"Defective speech usually results from defective hearing, both physically and spiritually." [Note: Grassmick, p. 136.]
Jesus had personal contact with this man as He did with so many others He healed, which Mark stressed. Jesus apparently did what He did to help the man place his trust in Jesus.
"The laying on of hands would of itself have been sufficiently efficacious, and even, without moving a finger, he might have accomplished it by a single act of his will; but it is evident that he made abundant use of outward signs, when they were found to be advantageous. Thus, by touching the tongue with spittle, he intended to point out that the faculty of speech was communicated by himself alone; and by putting his fingers into the ears, he showed that it belonged to his office to pierce the ears of the deaf." [Note: Calvin, 2:271-72.]
Jesus may have spat on the ground and then touched the man’s tongue with His finger. Both acts would have told the man that Jesus intended to do something about his tongue and mouth.
". . . spittle supposedly had a therapeutic function in both the Greco-Roman (e.g., Pliny, Nat. Hist. 28.4.7; Tacitus, Hist. 6.18; Suetonius, Vesp. 7) and the Jewish world (Str-B, Mark 2:15-17)" [Note: Guelich, p. 395. Str-B is H. Strack and P. Billerbeck, Kommentar zum Neuen Testament.]
Looking up to heaven and sighing were also acts intended to communicate with the man. By looking up Jesus associated the coming healing with God. By sighing or groaning He conveyed His compassion for the man and the fact that the healing involved spiritual warfare. [Note: Cranfield, p. 252.] Jesus spoke in Aramaic since this was the language that was common in Palestine (cf. Mark 5:41). Probably the man could read Jesus’ lips. Jesus’ healing was again instantaneous. Not only could the man now speak, but he spoke without any defect. Jesus’ elaborate use of means to heal this man would have minimized the possibility of magic and focused attention on Him as the healer.
Another command to keep the miracle quiet went unheeded (cf. Mark 1:44; Mark 5:43).
"The conduct of the multitude is a good example of the way in which men treat Jesus, yielding him all homage, except obedience." [Note: Ezra P. Gould, A Critical and Exegetical Commentary on the Gospel According to St. Mark, p. 139.]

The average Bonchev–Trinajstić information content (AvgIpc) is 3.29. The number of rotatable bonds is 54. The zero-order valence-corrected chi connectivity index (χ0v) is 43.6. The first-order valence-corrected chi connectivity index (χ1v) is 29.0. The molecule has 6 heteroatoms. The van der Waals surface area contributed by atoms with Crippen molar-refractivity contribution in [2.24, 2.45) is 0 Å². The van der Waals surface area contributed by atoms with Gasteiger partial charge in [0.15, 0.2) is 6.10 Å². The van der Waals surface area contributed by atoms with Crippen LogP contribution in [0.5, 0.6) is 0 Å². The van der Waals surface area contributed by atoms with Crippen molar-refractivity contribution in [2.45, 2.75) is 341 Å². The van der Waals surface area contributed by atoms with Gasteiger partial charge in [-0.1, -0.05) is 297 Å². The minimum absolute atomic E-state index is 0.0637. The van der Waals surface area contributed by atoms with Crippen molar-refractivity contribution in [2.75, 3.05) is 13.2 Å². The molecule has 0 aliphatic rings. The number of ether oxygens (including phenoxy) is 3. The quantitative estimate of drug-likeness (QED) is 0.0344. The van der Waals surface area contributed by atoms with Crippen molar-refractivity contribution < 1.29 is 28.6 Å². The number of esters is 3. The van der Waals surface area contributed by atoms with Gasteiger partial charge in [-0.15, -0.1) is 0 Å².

"Jesus’ role once known always draws a crowd in Mark." [Note: Guelich, p. 397.]
"The difficult conflicts . . . lie not with demons, for Jesus has authority from God to destroy them, Nor does Jesus struggle much in conflict with nature, for Jesus has authority over it. The difficult conflicts arise with people, for Jesus has no authority to control them; people choose and nothing can be forced upon them. . . . He can successfully order a deaf-mute to hear and talk, but he cannot make him keep quiet or stop others from listening to him. Furthermore, he cannot make his disciples understand nor can he constrain the authorities to stop opposing him." [Note: Rhoads and Michie, p. 78.]
6. The preliminary confession of faith 7:37 (cf. Matthew 15:29-31)
Mark expressed the crowd’s amazement with a strong word that appears only here in the New Testament: hyperperissos. It means "extremely overwhelmed" (cf. Mark 1:22; Mark 6:2; Mark 10:26; Mark 11:18). Their statement that Jesus did everything well recalls Genesis 1:31 where Moses wrote that God saw that everything that He had created was good. The restoration of hearing to the deaf and speaking to the dumb was the work of God (cf. Isaiah 35:3-6). Matthew recorded that Jesus healed many other people with various afflictions at this time (Matthew 15:29-31).
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Constable, Thomas. DD. "Commentary on Mark 7". "Dr. Constable's Expository Notes". https://studylight.org/
the Week of Proper 14 / Ordinary 19